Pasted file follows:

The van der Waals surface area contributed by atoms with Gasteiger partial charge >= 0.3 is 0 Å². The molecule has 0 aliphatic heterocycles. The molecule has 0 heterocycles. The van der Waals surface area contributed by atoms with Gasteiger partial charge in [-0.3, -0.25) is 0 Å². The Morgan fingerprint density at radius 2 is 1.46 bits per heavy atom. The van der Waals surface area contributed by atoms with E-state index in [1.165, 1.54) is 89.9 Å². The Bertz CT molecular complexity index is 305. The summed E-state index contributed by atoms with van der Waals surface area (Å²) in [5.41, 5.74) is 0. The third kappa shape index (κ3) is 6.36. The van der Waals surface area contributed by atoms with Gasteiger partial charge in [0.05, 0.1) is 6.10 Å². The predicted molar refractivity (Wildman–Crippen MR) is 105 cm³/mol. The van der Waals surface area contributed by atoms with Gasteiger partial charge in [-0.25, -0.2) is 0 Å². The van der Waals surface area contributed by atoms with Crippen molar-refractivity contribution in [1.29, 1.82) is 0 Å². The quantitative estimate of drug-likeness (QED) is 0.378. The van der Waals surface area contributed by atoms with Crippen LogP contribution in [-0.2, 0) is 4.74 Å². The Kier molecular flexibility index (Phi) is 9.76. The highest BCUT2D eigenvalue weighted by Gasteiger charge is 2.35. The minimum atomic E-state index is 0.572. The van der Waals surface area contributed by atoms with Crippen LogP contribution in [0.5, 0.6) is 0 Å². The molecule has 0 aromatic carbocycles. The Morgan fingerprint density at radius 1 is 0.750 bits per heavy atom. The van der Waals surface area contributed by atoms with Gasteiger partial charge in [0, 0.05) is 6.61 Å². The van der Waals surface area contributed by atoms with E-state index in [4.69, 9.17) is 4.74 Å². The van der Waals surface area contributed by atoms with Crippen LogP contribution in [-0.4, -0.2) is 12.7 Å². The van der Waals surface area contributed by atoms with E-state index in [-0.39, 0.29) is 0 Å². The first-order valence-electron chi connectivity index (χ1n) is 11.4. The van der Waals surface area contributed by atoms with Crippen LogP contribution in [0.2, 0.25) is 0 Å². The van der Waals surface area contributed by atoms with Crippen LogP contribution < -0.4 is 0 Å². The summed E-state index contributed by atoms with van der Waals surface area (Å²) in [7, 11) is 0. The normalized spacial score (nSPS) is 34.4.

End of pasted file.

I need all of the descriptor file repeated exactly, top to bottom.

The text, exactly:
The van der Waals surface area contributed by atoms with Gasteiger partial charge >= 0.3 is 0 Å². The molecule has 0 aliphatic heterocycles. The molecule has 0 heterocycles. The van der Waals surface area contributed by atoms with Gasteiger partial charge in [-0.3, -0.25) is 0 Å². The Morgan fingerprint density at radius 2 is 1.46 bits per heavy atom. The van der Waals surface area contributed by atoms with E-state index in [1.165, 1.54) is 89.9 Å². The Bertz CT molecular complexity index is 305. The summed E-state index contributed by atoms with van der Waals surface area (Å²) in [5.41, 5.74) is 0. The third kappa shape index (κ3) is 6.36. The van der Waals surface area contributed by atoms with Gasteiger partial charge in [0.05, 0.1) is 6.10 Å². The predicted molar refractivity (Wildman–Crippen MR) is 105 cm³/mol. The van der Waals surface area contributed by atoms with Gasteiger partial charge in [-0.25, -0.2) is 0 Å². The van der Waals surface area contributed by atoms with Crippen molar-refractivity contribution in [1.29, 1.82) is 0 Å². The quantitative estimate of drug-likeness (QED) is 0.378. The van der Waals surface area contributed by atoms with Crippen LogP contribution in [-0.2, 0) is 4.74 Å². The Kier molecular flexibility index (Phi) is 9.76. The highest BCUT2D eigenvalue weighted by Gasteiger charge is 2.35. The minimum atomic E-state index is 0.572. The van der Waals surface area contributed by atoms with Crippen LogP contribution in [0.5, 0.6) is 0 Å². The molecule has 0 aromatic carbocycles. The Morgan fingerprint density at radius 1 is 0.750 bits per heavy atom. The van der Waals surface area contributed by atoms with Gasteiger partial charge in [0, 0.05) is 6.61 Å². The van der Waals surface area contributed by atoms with E-state index in [4.69, 9.17) is 4.74 Å². The van der Waals surface area contributed by atoms with Crippen LogP contribution in [-0.4, -0.2) is 12.7 Å². The van der Waals surface area contributed by atoms with E-state index in [-0.39, 0.29) is 0 Å². The first-order valence-electron chi connectivity index (χ1n) is 11.4. The van der Waals surface area contributed by atoms with Crippen LogP contribution in [0.2, 0.25) is 0 Å². The van der Waals surface area contributed by atoms with Crippen LogP contribution < -0.4 is 0 Å². The summed E-state index contributed by atoms with van der Waals surface area (Å²) in [7, 11) is 0. The normalized spacial score (nSPS) is 34.4.